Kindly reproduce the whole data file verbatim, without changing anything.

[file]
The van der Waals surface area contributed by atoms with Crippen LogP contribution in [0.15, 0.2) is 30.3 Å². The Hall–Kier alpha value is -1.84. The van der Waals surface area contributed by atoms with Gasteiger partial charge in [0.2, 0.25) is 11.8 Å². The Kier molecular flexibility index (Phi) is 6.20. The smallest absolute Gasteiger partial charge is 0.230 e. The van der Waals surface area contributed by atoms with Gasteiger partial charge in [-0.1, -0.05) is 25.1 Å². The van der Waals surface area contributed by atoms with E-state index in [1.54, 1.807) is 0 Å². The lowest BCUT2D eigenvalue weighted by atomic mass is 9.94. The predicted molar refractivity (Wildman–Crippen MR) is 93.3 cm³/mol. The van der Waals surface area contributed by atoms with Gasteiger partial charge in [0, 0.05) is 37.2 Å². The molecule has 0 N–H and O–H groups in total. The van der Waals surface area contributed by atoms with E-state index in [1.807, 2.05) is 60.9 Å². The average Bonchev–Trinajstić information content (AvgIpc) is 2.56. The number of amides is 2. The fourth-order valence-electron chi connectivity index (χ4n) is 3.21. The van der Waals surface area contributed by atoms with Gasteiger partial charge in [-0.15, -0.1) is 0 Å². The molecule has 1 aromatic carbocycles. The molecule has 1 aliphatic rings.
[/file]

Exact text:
The van der Waals surface area contributed by atoms with Crippen LogP contribution in [0.15, 0.2) is 30.3 Å². The Hall–Kier alpha value is -1.84. The van der Waals surface area contributed by atoms with Gasteiger partial charge in [0.2, 0.25) is 11.8 Å². The Kier molecular flexibility index (Phi) is 6.20. The smallest absolute Gasteiger partial charge is 0.230 e. The van der Waals surface area contributed by atoms with Gasteiger partial charge in [-0.1, -0.05) is 25.1 Å². The van der Waals surface area contributed by atoms with E-state index in [1.54, 1.807) is 0 Å². The lowest BCUT2D eigenvalue weighted by atomic mass is 9.94. The predicted molar refractivity (Wildman–Crippen MR) is 93.3 cm³/mol. The van der Waals surface area contributed by atoms with Gasteiger partial charge in [0, 0.05) is 37.2 Å². The molecule has 0 N–H and O–H groups in total. The van der Waals surface area contributed by atoms with E-state index in [1.807, 2.05) is 60.9 Å². The average Bonchev–Trinajstić information content (AvgIpc) is 2.56. The number of amides is 2. The fourth-order valence-electron chi connectivity index (χ4n) is 3.21. The van der Waals surface area contributed by atoms with Gasteiger partial charge in [-0.15, -0.1) is 0 Å². The molecule has 1 aromatic carbocycles. The molecule has 1 aliphatic rings.